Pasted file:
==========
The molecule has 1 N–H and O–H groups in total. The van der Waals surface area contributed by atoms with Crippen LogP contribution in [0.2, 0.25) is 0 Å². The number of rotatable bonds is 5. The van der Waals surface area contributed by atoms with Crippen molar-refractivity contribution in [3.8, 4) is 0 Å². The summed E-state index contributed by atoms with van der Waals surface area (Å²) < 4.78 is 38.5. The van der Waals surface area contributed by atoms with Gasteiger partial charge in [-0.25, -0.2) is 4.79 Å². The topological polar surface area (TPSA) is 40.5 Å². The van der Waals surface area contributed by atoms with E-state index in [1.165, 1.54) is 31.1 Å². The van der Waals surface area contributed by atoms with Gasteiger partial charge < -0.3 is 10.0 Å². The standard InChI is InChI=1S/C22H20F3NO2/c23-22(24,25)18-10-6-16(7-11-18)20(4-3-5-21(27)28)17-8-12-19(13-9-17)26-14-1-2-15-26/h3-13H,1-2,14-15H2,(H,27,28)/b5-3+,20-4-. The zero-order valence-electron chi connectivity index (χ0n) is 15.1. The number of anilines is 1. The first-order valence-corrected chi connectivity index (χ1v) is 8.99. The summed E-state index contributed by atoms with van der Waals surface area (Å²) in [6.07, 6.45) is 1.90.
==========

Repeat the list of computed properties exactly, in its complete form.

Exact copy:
The molecule has 1 N–H and O–H groups in total. The van der Waals surface area contributed by atoms with Crippen LogP contribution in [0.2, 0.25) is 0 Å². The number of rotatable bonds is 5. The van der Waals surface area contributed by atoms with Crippen molar-refractivity contribution in [3.8, 4) is 0 Å². The summed E-state index contributed by atoms with van der Waals surface area (Å²) < 4.78 is 38.5. The van der Waals surface area contributed by atoms with Gasteiger partial charge in [-0.25, -0.2) is 4.79 Å². The topological polar surface area (TPSA) is 40.5 Å². The van der Waals surface area contributed by atoms with E-state index in [1.165, 1.54) is 31.1 Å². The van der Waals surface area contributed by atoms with Gasteiger partial charge < -0.3 is 10.0 Å². The standard InChI is InChI=1S/C22H20F3NO2/c23-22(24,25)18-10-6-16(7-11-18)20(4-3-5-21(27)28)17-8-12-19(13-9-17)26-14-1-2-15-26/h3-13H,1-2,14-15H2,(H,27,28)/b5-3+,20-4-. The zero-order valence-electron chi connectivity index (χ0n) is 15.1. The number of anilines is 1. The first-order valence-corrected chi connectivity index (χ1v) is 8.99. The summed E-state index contributed by atoms with van der Waals surface area (Å²) in [6.07, 6.45) is 1.90.